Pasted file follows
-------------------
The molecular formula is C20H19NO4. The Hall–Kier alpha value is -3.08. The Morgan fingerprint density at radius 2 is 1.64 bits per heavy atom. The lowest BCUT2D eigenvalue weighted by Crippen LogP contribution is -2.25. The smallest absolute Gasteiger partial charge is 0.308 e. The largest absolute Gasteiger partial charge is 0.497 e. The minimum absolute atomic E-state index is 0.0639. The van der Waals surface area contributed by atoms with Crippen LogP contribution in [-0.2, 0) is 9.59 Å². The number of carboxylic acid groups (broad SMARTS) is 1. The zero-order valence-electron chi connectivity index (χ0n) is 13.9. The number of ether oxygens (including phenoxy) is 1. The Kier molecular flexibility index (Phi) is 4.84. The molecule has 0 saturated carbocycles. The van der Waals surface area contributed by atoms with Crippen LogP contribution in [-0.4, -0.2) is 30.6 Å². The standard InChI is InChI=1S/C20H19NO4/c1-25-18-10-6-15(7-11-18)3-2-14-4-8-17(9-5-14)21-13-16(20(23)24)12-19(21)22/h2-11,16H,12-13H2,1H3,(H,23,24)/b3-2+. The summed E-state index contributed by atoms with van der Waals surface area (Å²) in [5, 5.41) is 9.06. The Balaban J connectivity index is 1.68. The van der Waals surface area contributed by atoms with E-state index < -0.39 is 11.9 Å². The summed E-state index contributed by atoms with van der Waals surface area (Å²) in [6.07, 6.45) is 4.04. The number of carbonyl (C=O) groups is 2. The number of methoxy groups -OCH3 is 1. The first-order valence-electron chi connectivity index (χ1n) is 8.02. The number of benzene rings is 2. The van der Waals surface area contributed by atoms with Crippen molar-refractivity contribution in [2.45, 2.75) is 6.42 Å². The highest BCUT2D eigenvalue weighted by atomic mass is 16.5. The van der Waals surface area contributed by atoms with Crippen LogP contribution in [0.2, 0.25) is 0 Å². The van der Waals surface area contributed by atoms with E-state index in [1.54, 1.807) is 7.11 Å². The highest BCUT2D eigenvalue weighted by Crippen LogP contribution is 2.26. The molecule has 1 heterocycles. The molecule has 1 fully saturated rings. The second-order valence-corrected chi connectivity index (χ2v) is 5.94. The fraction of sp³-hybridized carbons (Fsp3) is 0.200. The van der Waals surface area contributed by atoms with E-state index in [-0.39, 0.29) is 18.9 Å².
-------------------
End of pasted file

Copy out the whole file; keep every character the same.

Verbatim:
The molecular formula is C20H19NO4. The Hall–Kier alpha value is -3.08. The Morgan fingerprint density at radius 2 is 1.64 bits per heavy atom. The lowest BCUT2D eigenvalue weighted by Crippen LogP contribution is -2.25. The smallest absolute Gasteiger partial charge is 0.308 e. The largest absolute Gasteiger partial charge is 0.497 e. The minimum absolute atomic E-state index is 0.0639. The van der Waals surface area contributed by atoms with Crippen LogP contribution in [-0.2, 0) is 9.59 Å². The number of carboxylic acid groups (broad SMARTS) is 1. The zero-order valence-electron chi connectivity index (χ0n) is 13.9. The number of ether oxygens (including phenoxy) is 1. The Kier molecular flexibility index (Phi) is 4.84. The molecule has 0 saturated carbocycles. The van der Waals surface area contributed by atoms with Crippen LogP contribution in [-0.4, -0.2) is 30.6 Å². The standard InChI is InChI=1S/C20H19NO4/c1-25-18-10-6-15(7-11-18)3-2-14-4-8-17(9-5-14)21-13-16(20(23)24)12-19(21)22/h2-11,16H,12-13H2,1H3,(H,23,24)/b3-2+. The summed E-state index contributed by atoms with van der Waals surface area (Å²) in [5, 5.41) is 9.06. The Balaban J connectivity index is 1.68. The van der Waals surface area contributed by atoms with E-state index < -0.39 is 11.9 Å². The summed E-state index contributed by atoms with van der Waals surface area (Å²) in [6.07, 6.45) is 4.04. The number of carbonyl (C=O) groups is 2. The number of methoxy groups -OCH3 is 1. The first-order valence-electron chi connectivity index (χ1n) is 8.02. The number of benzene rings is 2. The van der Waals surface area contributed by atoms with Crippen molar-refractivity contribution in [2.45, 2.75) is 6.42 Å². The highest BCUT2D eigenvalue weighted by atomic mass is 16.5. The van der Waals surface area contributed by atoms with Crippen LogP contribution in [0.2, 0.25) is 0 Å². The van der Waals surface area contributed by atoms with E-state index in [1.54, 1.807) is 7.11 Å². The highest BCUT2D eigenvalue weighted by Crippen LogP contribution is 2.26. The molecule has 1 heterocycles. The molecule has 1 fully saturated rings. The second-order valence-corrected chi connectivity index (χ2v) is 5.94. The fraction of sp³-hybridized carbons (Fsp3) is 0.200. The van der Waals surface area contributed by atoms with E-state index in [-0.39, 0.29) is 18.9 Å².